Employers must assume that candidates or employees with criminal records pose no risk, and then consider each of the appropriate Fair Chance Factors, depending on whether (i) the concern has arisen on the basis of (x) a prior conviction or (y) a pending case, and (ii) the criminal conduct occurred (x) pre-employment or (y) post-employment.
Article 23-A Factors: Relevant to Pre-Employment Conviction History
NYC Fair Chance Factors: Relevant to Pending Criminal Cases (Either Pre-Employment or Post-Employment) and Post-Employment Convictions
Intentional Misrepresentations of Pending Cases or Conviction Histories
The FCA continues to permit employers to take adverse action against applicants or employees who intentionally misrepresent their criminal history, but the law now requires the employer to:
If the applicant or employee credibly demonstrates that the misrepresentation was unintentional or the information provided was not a misrepresentation, the employer is required to perform the Fair Chance Process before taking any adverse action. Employers should note that if they wish to rely on a discrepancy (such as between the individual’s self-disclosure and the results of the background check) as the basis for adverse action against an applicant or employee, the burden is on the employer to credibly demonstrate that any such discrepancy is attributable to an intentional misrepresentation.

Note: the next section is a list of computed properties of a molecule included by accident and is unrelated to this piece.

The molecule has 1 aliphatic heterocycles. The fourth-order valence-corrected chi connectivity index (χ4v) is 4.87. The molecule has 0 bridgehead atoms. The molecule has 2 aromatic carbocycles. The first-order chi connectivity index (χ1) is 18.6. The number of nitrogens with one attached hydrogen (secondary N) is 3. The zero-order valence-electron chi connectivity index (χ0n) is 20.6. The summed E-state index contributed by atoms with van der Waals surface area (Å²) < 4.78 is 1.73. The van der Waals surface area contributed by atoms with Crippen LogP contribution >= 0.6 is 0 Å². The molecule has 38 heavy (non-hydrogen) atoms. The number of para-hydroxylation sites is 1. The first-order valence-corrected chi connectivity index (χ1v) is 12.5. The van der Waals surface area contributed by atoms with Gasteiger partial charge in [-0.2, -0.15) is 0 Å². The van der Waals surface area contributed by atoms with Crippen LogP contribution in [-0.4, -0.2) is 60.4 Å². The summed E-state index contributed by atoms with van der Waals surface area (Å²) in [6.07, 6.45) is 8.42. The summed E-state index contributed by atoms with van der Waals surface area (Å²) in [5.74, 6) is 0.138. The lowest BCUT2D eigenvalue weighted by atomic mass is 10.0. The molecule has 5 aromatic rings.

Certain exceptions apply wherein the Fair Chance Act does not preclude criminal conviction inquiries. For example, an employer prohibited by local, state, or federal law from hiring people with certain convictions may claim an exemption. Further, employers in the financial services industry are exempt from the Fair Chance Process to the extent that it conflicts with industry-specific rules and regulations promulgated by a self-regulatory organization (“SRO”). This exemption, however, only applies to those positions regulated by SROs.
 Employers cannot consider “non-convictions” under the FCA. Non-convictions include, but are not limited to: (i) cases that resolved in a conviction for a non-criminal offense (as that term is defined by the law of another state), and (ii) convictions for the following non-exhaustive list of violations: trespass, disorderly conduct, failing to respond to an appearance ticket, loitering, harassment in the second degree, disorderly behavior, and loitering for the purposes of engaging in a prostitution offense.
 The NYCCHR also created and/or updated a Fact Sheet for Employees/Job Seekers, a Fact Sheet for Employers, and a Frequently Asked Questions document.